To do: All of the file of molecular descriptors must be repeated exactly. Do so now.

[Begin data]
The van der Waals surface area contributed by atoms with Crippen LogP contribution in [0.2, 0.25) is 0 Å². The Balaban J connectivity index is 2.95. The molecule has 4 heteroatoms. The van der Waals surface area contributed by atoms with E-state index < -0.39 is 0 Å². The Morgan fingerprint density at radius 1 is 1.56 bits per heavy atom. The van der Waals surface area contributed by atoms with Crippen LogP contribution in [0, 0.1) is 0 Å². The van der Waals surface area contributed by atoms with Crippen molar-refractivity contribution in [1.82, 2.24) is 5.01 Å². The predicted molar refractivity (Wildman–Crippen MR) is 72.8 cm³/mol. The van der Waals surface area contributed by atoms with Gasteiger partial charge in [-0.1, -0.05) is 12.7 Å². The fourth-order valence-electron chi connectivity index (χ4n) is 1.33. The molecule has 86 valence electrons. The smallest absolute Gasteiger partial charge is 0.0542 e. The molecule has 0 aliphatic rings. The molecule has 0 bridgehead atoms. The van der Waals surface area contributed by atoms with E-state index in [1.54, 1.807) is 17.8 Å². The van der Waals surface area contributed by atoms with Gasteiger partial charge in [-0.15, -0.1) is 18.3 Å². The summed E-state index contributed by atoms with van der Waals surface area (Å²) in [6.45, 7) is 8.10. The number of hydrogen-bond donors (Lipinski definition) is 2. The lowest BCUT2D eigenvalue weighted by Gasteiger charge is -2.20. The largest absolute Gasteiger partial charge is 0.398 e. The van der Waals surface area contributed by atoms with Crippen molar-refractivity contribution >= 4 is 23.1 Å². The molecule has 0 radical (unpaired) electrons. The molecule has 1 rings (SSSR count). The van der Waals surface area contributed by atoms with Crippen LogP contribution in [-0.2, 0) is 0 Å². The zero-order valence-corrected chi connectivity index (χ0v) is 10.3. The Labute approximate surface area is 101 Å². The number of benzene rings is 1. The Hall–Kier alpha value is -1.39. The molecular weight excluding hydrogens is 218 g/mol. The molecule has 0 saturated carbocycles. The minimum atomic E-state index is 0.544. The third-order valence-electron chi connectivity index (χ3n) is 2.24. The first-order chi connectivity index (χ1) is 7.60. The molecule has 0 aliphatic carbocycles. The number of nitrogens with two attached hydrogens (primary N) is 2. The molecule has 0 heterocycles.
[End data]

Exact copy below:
The van der Waals surface area contributed by atoms with Crippen LogP contribution in [0.2, 0.25) is 0 Å². The Balaban J connectivity index is 2.95. The molecule has 4 heteroatoms. The van der Waals surface area contributed by atoms with E-state index < -0.39 is 0 Å². The Morgan fingerprint density at radius 1 is 1.56 bits per heavy atom. The van der Waals surface area contributed by atoms with Crippen LogP contribution in [0, 0.1) is 0 Å². The van der Waals surface area contributed by atoms with Crippen molar-refractivity contribution in [1.82, 2.24) is 5.01 Å². The predicted molar refractivity (Wildman–Crippen MR) is 72.8 cm³/mol. The van der Waals surface area contributed by atoms with Gasteiger partial charge in [-0.1, -0.05) is 12.7 Å². The fourth-order valence-electron chi connectivity index (χ4n) is 1.33. The molecule has 86 valence electrons. The smallest absolute Gasteiger partial charge is 0.0542 e. The molecule has 0 aliphatic rings. The molecule has 0 bridgehead atoms. The van der Waals surface area contributed by atoms with E-state index in [1.54, 1.807) is 17.8 Å². The van der Waals surface area contributed by atoms with Gasteiger partial charge in [-0.15, -0.1) is 18.3 Å². The summed E-state index contributed by atoms with van der Waals surface area (Å²) in [6.45, 7) is 8.10. The number of hydrogen-bond donors (Lipinski definition) is 2. The lowest BCUT2D eigenvalue weighted by Gasteiger charge is -2.20. The largest absolute Gasteiger partial charge is 0.398 e. The van der Waals surface area contributed by atoms with Crippen molar-refractivity contribution >= 4 is 23.1 Å². The molecule has 0 radical (unpaired) electrons. The molecule has 1 rings (SSSR count). The van der Waals surface area contributed by atoms with Crippen LogP contribution in [-0.2, 0) is 0 Å². The zero-order valence-corrected chi connectivity index (χ0v) is 10.3. The Labute approximate surface area is 101 Å². The number of benzene rings is 1. The Hall–Kier alpha value is -1.39. The molecular weight excluding hydrogens is 218 g/mol. The molecule has 0 saturated carbocycles. The minimum atomic E-state index is 0.544. The third-order valence-electron chi connectivity index (χ3n) is 2.24. The first-order chi connectivity index (χ1) is 7.60. The molecule has 0 aliphatic carbocycles. The number of nitrogens with two attached hydrogens (primary N) is 2. The molecule has 0 heterocycles.